Wednesday, 5 November 2008

New fish species

Since writing my earlier account of the first few days of trawling we have been very busy sorting and identifying catches from the 24 trawls carried out to date. We are now reaching the stage where, although every trawl has brought up at least one extra species for the collection, we are becoming very familiar with the fauna as a whole. I am therefore able to spend more time on collecting, pinning out fins, and preserving fishes to obtain good representative samples of a size range of each species. I have been in regular email contact with Phil and Elaine Heemstra, the editors of the forthcoming Fishes of the Western Indian Ocean books, and delight in presenting them with photos of fish that are proving difficult to identify. They, in turn, are sending these photos to their various expert contributors to get their opinions. It certainly looks like there will be several new species to be described, and here are just a few of the more interesting fishes we are struggling with.

Nemipterus sp., resembles Nemipterus bipunctata which occurs off Mozambique, but that species lacks the distinctive yellow facial markings of this fish. These markings are reported as important distinguishing characters of this genus in the Indonesian/Australian seas where numerous species occur.

A species caught in one trawl only, does not resemble any known species from the Indian Ocean.

A large (50 cm+) snapper, Lethrinus sp., with very distinctive lips. We caught two in one trawl. The species does not appear in the FAO guide to the snappers of the world and the photo has been sent to the expert on these fishes for comment.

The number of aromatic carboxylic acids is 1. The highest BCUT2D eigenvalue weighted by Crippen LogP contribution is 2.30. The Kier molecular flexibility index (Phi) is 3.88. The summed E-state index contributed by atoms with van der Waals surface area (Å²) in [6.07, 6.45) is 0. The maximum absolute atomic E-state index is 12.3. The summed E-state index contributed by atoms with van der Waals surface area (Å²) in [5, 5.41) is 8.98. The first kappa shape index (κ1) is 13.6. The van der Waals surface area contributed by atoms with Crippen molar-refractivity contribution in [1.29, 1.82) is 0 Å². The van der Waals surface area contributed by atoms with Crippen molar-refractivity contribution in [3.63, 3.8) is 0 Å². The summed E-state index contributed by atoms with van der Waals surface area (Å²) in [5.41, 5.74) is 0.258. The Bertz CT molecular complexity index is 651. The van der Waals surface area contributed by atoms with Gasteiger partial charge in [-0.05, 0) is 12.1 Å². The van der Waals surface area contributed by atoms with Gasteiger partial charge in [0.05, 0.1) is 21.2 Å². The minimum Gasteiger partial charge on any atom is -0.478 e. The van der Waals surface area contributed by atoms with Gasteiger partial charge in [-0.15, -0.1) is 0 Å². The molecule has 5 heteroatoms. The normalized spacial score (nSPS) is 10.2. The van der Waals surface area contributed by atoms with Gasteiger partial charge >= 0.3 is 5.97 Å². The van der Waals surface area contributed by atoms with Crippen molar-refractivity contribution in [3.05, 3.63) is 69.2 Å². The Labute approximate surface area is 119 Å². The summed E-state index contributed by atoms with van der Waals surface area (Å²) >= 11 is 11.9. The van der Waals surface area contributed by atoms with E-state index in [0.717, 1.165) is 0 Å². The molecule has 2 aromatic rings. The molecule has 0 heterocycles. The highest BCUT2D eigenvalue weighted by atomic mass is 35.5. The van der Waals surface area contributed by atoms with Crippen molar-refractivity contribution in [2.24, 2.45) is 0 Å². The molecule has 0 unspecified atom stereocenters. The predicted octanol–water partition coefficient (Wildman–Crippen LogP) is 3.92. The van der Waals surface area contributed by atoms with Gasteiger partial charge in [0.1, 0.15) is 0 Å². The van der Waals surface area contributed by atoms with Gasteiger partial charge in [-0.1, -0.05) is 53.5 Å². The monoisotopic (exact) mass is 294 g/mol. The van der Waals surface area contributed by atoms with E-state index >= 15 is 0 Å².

A stingray with completely smooth skin and uniform colouration (markings on back are trawl damage). These features do not fit any known Dasyatis species.

A large, 40 cm+, sparid bream provisionally assigned to the genus Dentex. We caught three of these from two trawl stations.

This very delicately coloured flatfish belongs to the genus Parabothus, but will have to be sent to an expert to determine its true identity. There is a strong possibility that it is a new species. These are the only two specimens collected.

In addition to apparently new species, we have lots of interesting species to sort later in the laboratory back in Grahamstown. In pelagic trawls near the surface we catch lots of small juvenile fishes that are difficult to link with adult stages. The remarkable photo is of a completely transparent flatfish caught in a trawl at the surface, where the total depth was 2800 m. Flatfishes are bottom-dwelling species once they have metamorphosed into the adult flatfish form with both eyes on one side of the head, but here we caught several of these fishes completely metamorphosed into adult forms and still living a pelagic life at lengths of 3-4 cm.

The snake blenny, Xipharias stelifer, is a remarkable fish that lives in burrows in the sand. We caught four at one site.

These are just a few examples of the biodiversity in this part of the Indian Ocean. We haven’t counted the number of fishes collected on this survey yet but the total is now well in excess of 150 species.
By Denis Tweddle & Oddgeir Alvheim

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